Pain, tiredness, and soreness are often the first indicators of MSDs. If that sounds vague, it's because it is. But with a proper ergonomic plan, you can be confident that these symptoms aren't the result of a poor workplace design. All work-related injuries have associated direct costs, which may include drug costs, insurance bills, and so on. Indirect costs such replacement employee wages, modified duty accommodation costs, or increased absenteeism should not be overlooked. It may seem counter-intuitive, but according to Oregon OSHA, indirect costs of employee injury can be as much as 3-5 times higher than direct costs. And of course, this is all less important than employees suffering lifelong injuries that could have been prevented with proper ergonomic design.

A mind toward ergonomics is a necessity for industries that buy technical furniture such as industrial control room furniture. MSDs can easily be triggered by the long hours that those employed in these industries spend in monitoring positions. Reputable control room furniture manufacturers such as Inracks Inc. in Amherst, NY will be more than willing to consult with your firm about the ergonomic options available for your control room industry. These options will range from ergonomic intensive use task chairs to design consultation custom designed for the specific needs of your business.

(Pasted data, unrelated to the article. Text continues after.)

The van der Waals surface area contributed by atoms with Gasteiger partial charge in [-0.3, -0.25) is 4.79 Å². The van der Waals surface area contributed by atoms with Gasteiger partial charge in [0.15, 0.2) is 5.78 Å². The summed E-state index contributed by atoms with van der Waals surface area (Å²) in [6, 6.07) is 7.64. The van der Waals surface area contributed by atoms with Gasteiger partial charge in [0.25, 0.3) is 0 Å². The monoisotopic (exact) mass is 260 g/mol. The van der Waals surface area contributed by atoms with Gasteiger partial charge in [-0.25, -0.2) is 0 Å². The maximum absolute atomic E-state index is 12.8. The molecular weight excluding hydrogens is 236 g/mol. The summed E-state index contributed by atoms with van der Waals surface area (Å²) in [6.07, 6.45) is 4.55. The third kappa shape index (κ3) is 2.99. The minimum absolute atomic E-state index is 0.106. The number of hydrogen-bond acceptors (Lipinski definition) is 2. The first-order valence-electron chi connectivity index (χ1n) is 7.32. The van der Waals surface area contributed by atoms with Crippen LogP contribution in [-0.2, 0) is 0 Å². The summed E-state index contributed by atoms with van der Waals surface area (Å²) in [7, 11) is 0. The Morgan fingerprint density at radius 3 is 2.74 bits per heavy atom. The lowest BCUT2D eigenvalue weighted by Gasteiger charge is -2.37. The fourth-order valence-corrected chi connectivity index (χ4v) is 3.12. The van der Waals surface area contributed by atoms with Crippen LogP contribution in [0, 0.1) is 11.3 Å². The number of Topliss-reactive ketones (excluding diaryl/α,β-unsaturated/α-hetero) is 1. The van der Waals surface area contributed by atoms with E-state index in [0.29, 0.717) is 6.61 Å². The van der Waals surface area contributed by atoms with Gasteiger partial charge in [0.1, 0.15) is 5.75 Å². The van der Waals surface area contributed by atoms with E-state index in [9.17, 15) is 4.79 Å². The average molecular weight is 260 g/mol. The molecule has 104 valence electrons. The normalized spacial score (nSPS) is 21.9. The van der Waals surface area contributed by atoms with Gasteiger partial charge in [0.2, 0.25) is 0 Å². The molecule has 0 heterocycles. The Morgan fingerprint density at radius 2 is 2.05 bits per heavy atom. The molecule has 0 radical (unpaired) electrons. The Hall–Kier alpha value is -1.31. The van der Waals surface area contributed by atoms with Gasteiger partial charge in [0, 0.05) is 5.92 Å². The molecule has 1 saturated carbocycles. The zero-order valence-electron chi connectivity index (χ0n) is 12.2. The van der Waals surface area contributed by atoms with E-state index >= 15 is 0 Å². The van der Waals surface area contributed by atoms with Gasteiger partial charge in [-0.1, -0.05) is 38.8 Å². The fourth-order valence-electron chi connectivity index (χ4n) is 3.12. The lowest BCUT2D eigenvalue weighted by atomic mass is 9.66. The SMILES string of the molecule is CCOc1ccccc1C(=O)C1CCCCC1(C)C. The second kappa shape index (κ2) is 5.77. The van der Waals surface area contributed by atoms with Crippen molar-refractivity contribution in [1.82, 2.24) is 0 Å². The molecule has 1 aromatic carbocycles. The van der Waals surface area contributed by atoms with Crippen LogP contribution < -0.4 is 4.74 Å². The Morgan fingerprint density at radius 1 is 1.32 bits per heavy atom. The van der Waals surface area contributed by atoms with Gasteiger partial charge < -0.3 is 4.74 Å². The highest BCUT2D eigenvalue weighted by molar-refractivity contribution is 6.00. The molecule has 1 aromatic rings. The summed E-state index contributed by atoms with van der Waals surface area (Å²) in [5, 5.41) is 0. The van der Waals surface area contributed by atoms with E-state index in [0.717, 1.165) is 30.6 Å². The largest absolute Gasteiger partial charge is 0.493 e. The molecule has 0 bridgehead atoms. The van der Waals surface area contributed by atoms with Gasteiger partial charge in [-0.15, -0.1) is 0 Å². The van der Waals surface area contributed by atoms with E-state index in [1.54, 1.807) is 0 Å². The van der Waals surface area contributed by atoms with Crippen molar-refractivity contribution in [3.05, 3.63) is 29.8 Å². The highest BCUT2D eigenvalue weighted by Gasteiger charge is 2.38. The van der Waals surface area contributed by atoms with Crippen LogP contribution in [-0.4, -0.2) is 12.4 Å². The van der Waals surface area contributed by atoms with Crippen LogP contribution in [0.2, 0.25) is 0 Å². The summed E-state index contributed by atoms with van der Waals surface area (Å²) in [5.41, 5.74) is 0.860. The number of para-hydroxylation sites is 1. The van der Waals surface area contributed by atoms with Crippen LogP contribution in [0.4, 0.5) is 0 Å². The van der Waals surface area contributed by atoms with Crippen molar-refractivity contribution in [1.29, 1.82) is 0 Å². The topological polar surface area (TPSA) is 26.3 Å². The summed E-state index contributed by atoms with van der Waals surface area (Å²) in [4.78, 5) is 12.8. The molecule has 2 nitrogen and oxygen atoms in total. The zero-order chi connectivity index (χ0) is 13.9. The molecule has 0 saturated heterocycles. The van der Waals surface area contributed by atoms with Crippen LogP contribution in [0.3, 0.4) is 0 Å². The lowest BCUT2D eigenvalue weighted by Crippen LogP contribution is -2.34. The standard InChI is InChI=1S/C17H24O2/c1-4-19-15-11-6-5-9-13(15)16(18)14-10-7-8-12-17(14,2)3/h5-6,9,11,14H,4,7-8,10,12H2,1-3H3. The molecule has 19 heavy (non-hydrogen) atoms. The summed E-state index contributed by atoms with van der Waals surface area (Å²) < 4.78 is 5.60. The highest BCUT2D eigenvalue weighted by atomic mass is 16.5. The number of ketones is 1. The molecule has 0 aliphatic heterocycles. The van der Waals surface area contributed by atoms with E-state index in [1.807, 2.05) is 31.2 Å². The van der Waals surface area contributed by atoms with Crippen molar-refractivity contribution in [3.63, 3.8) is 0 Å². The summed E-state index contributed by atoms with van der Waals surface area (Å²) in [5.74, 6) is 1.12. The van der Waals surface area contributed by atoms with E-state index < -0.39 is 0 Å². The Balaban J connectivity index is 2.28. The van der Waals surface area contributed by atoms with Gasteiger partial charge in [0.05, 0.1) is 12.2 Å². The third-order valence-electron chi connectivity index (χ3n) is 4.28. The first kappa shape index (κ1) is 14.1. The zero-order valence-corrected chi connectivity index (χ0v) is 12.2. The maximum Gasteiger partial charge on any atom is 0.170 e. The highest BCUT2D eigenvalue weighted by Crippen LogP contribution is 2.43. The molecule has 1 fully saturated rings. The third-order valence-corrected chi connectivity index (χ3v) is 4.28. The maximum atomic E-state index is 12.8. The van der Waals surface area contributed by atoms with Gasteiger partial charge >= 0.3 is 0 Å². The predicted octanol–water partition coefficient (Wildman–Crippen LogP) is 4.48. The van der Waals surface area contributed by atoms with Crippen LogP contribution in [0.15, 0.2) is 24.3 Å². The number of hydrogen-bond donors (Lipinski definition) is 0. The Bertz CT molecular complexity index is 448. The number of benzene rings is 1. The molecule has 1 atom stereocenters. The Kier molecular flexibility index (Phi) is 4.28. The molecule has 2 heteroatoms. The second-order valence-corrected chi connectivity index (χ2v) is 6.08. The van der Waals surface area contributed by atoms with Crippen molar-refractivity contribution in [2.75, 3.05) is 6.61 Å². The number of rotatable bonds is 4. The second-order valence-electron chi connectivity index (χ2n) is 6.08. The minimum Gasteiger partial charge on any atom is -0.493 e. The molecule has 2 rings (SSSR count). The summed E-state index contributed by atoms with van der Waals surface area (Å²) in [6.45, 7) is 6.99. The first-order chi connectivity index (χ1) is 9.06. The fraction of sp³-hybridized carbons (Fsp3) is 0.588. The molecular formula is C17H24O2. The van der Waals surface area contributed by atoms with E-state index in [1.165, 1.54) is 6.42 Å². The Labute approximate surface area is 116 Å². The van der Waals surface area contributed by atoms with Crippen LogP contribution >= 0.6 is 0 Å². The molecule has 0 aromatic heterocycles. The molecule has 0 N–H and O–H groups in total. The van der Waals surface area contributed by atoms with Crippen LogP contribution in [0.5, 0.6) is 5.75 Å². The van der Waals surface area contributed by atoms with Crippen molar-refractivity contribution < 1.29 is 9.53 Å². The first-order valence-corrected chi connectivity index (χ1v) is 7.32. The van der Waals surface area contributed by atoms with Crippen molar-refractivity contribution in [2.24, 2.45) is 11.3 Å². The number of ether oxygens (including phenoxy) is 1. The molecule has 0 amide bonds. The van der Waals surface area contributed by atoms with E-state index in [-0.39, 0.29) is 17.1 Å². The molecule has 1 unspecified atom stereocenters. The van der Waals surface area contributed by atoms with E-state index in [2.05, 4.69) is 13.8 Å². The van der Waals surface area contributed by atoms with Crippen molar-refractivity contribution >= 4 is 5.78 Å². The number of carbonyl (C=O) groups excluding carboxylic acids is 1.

2 years ago

Coming Challenges For Command Center Furniture

Control room furniture isn't an industry that gets lumped in with the tech sector very often. One can understand why technology and control room furniture are often thought of as antonyms. The industry is generally static and the demands on it have remained more or less the same since its inception. But I see this as an argument for rather than against the industry. If American manufacturing is to remain strong, it will come on the back of success in industries like control room and office furniture. It is important, therefore, that these companies not chase every innovation that comes along.